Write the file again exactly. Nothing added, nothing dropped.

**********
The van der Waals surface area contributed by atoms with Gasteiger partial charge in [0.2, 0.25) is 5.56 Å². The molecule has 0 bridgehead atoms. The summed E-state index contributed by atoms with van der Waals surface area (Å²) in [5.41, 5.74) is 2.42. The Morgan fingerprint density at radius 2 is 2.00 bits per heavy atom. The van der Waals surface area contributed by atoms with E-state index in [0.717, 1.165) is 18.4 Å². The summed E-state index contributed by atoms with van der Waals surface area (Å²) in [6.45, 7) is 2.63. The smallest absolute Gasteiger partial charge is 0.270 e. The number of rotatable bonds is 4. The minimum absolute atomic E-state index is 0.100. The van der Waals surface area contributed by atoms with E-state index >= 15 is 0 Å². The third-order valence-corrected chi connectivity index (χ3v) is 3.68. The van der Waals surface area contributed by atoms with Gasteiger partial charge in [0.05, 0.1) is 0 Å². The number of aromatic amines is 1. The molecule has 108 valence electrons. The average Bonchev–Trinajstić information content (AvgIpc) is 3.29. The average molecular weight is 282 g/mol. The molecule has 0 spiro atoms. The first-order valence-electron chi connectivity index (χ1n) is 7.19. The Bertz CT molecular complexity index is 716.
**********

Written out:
The van der Waals surface area contributed by atoms with Gasteiger partial charge in [0.2, 0.25) is 5.56 Å². The molecule has 0 bridgehead atoms. The summed E-state index contributed by atoms with van der Waals surface area (Å²) in [5.41, 5.74) is 2.42. The Morgan fingerprint density at radius 2 is 2.00 bits per heavy atom. The van der Waals surface area contributed by atoms with E-state index in [0.717, 1.165) is 18.4 Å². The summed E-state index contributed by atoms with van der Waals surface area (Å²) in [6.45, 7) is 2.63. The smallest absolute Gasteiger partial charge is 0.270 e. The number of rotatable bonds is 4. The minimum absolute atomic E-state index is 0.100. The van der Waals surface area contributed by atoms with E-state index >= 15 is 0 Å². The third-order valence-corrected chi connectivity index (χ3v) is 3.68. The van der Waals surface area contributed by atoms with Gasteiger partial charge in [0.05, 0.1) is 0 Å². The number of aromatic amines is 1. The molecule has 108 valence electrons. The average Bonchev–Trinajstić information content (AvgIpc) is 3.29. The average molecular weight is 282 g/mol. The molecule has 0 spiro atoms. The first-order valence-electron chi connectivity index (χ1n) is 7.19. The Bertz CT molecular complexity index is 716.